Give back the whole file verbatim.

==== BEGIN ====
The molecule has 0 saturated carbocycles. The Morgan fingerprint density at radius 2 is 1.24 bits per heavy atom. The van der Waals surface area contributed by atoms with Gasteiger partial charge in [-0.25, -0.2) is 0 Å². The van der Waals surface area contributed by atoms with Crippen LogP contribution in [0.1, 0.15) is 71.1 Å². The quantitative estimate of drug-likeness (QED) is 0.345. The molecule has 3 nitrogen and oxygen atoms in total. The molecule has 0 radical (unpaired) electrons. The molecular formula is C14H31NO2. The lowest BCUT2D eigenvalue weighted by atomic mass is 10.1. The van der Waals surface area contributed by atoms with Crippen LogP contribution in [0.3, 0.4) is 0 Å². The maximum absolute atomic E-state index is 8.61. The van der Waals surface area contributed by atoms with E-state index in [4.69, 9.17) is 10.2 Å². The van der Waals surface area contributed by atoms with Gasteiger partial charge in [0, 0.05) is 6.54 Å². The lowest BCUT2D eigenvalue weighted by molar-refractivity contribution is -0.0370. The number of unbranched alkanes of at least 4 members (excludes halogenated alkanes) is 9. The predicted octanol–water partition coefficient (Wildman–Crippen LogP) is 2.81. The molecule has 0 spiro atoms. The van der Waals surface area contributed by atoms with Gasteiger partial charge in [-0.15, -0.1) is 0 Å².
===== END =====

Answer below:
The molecule has 0 saturated carbocycles. The Morgan fingerprint density at radius 2 is 1.24 bits per heavy atom. The van der Waals surface area contributed by atoms with Gasteiger partial charge in [-0.25, -0.2) is 0 Å². The van der Waals surface area contributed by atoms with Crippen LogP contribution in [0.1, 0.15) is 71.1 Å². The quantitative estimate of drug-likeness (QED) is 0.345. The molecule has 3 nitrogen and oxygen atoms in total. The molecule has 0 radical (unpaired) electrons. The molecular formula is C14H31NO2. The lowest BCUT2D eigenvalue weighted by atomic mass is 10.1. The van der Waals surface area contributed by atoms with Crippen LogP contribution in [0.3, 0.4) is 0 Å². The maximum absolute atomic E-state index is 8.61. The van der Waals surface area contributed by atoms with E-state index in [4.69, 9.17) is 10.2 Å². The van der Waals surface area contributed by atoms with Gasteiger partial charge in [0, 0.05) is 6.54 Å². The lowest BCUT2D eigenvalue weighted by molar-refractivity contribution is -0.0370. The number of unbranched alkanes of at least 4 members (excludes halogenated alkanes) is 9. The predicted octanol–water partition coefficient (Wildman–Crippen LogP) is 2.81. The molecule has 0 spiro atoms. The van der Waals surface area contributed by atoms with Gasteiger partial charge in [-0.15, -0.1) is 0 Å².